Serious Complications with Surgical Mesh for
FDA Patient Safety News: Show
#83, February 2009
The FDA is alerting healthcare professionals about rare but serious
complications associated with the surgical mesh used to treat pelvic
prolapse and stress urinary incontinence. The mesh is usually placed
transvaginally using minimally invasive techniques.
Over the past three
years, FDA has received over a thousand reports of complications. The
frequent included erosion of the mesh through the vaginal epithelium,
pain, urinary problems, and recurrence of the prolapse or the
There were also reports of bowel, bladder, and blood vessel perforation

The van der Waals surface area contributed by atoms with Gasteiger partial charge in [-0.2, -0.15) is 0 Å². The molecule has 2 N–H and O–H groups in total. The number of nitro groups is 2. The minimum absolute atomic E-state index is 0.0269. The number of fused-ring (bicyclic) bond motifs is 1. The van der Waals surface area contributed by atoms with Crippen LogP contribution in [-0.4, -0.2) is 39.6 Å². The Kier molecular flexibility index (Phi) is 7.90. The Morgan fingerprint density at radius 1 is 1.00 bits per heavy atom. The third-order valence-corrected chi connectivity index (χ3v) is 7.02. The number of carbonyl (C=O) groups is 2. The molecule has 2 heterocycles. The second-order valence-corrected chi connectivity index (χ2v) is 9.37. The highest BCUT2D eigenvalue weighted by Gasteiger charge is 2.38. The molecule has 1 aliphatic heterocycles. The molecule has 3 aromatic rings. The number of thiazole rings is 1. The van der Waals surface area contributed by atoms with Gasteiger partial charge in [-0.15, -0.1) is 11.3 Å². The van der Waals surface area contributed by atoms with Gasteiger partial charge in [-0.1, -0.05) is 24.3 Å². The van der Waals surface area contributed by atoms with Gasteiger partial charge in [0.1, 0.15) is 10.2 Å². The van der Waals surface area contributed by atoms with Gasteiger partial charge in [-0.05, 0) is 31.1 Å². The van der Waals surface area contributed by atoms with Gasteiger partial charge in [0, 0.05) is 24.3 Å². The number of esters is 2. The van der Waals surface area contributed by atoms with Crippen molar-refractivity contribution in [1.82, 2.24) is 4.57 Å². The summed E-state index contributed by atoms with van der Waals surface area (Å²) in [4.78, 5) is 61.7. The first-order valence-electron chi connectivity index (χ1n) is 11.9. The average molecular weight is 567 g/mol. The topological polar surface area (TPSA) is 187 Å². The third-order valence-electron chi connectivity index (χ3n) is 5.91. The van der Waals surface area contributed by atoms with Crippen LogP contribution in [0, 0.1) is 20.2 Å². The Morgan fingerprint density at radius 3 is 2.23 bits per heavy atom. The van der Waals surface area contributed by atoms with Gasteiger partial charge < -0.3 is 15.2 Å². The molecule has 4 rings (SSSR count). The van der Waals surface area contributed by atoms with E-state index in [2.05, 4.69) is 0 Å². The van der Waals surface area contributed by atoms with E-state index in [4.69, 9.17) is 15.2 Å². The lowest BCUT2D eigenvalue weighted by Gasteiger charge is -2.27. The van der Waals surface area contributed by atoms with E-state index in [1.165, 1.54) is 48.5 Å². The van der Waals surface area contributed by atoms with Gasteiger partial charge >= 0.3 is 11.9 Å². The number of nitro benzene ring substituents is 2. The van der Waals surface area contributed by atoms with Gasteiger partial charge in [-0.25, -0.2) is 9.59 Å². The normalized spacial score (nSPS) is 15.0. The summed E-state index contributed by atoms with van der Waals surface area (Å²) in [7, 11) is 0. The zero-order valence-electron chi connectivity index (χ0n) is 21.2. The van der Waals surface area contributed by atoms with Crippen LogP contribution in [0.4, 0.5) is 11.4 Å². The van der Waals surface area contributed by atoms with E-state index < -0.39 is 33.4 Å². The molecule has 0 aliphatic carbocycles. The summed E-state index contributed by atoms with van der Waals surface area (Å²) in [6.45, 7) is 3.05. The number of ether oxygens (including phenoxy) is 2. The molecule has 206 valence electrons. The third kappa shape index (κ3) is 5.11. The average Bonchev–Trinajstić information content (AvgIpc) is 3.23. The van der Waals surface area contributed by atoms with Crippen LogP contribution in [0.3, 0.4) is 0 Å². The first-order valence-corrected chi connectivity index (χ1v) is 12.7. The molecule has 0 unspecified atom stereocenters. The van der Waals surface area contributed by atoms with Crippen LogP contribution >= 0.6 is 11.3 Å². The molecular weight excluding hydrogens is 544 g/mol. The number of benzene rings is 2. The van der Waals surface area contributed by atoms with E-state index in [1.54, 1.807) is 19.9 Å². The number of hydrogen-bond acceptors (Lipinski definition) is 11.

insertion. In some cases, vaginal scarring and mesh erosion led to a
decrease in quality of life due to discomfort and pain, including
Treatment of the complications included IV therapy, blood transfusions,
drainage of hematomas or abscesses, and additional surgical procedures,
cases to remove the mesh.
Clinicians using mesh for treatment of pelvic
organ prolapse and stress urinary incontinence should:
specialized training for each mesh placement technique, and be aware of
• Be vigilant for potential adverse events from the mesh,
especially erosion and infection, and also from the tools used in
placement, especially bowel, bladder and blood vessel perforations.
Inform patients about the potential for serious complications and their
on quality of life, including scarring and pain during sexual
Patients should also be informed that implantation of surgical mesh is
permanent, and that some complications associated with the mesh may
additional surgery that may or may not correct the problem.
patients with a written copy of the patient labeling from the surgical
manufacturer, if it is available.